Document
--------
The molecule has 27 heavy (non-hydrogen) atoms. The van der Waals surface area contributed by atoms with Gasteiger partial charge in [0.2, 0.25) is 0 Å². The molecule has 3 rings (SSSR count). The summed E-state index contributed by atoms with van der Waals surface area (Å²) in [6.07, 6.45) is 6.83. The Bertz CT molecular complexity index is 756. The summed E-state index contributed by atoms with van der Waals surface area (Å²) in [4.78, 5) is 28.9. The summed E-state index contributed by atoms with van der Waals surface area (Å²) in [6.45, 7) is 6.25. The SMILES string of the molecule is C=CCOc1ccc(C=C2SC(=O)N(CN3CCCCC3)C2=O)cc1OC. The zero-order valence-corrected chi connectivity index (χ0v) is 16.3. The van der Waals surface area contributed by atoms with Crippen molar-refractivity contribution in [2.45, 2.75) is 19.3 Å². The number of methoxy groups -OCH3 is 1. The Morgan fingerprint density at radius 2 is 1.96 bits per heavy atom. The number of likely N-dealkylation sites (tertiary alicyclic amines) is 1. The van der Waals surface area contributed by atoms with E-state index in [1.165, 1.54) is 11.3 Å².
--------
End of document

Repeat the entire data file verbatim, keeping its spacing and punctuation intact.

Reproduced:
The molecule has 27 heavy (non-hydrogen) atoms. The van der Waals surface area contributed by atoms with Gasteiger partial charge in [0.2, 0.25) is 0 Å². The molecule has 3 rings (SSSR count). The summed E-state index contributed by atoms with van der Waals surface area (Å²) in [6.07, 6.45) is 6.83. The Bertz CT molecular complexity index is 756. The summed E-state index contributed by atoms with van der Waals surface area (Å²) in [4.78, 5) is 28.9. The summed E-state index contributed by atoms with van der Waals surface area (Å²) in [6.45, 7) is 6.25. The SMILES string of the molecule is C=CCOc1ccc(C=C2SC(=O)N(CN3CCCCC3)C2=O)cc1OC. The zero-order valence-corrected chi connectivity index (χ0v) is 16.3. The van der Waals surface area contributed by atoms with Crippen molar-refractivity contribution in [2.45, 2.75) is 19.3 Å². The number of methoxy groups -OCH3 is 1. The Morgan fingerprint density at radius 2 is 1.96 bits per heavy atom. The number of likely N-dealkylation sites (tertiary alicyclic amines) is 1. The van der Waals surface area contributed by atoms with E-state index in [1.165, 1.54) is 11.3 Å².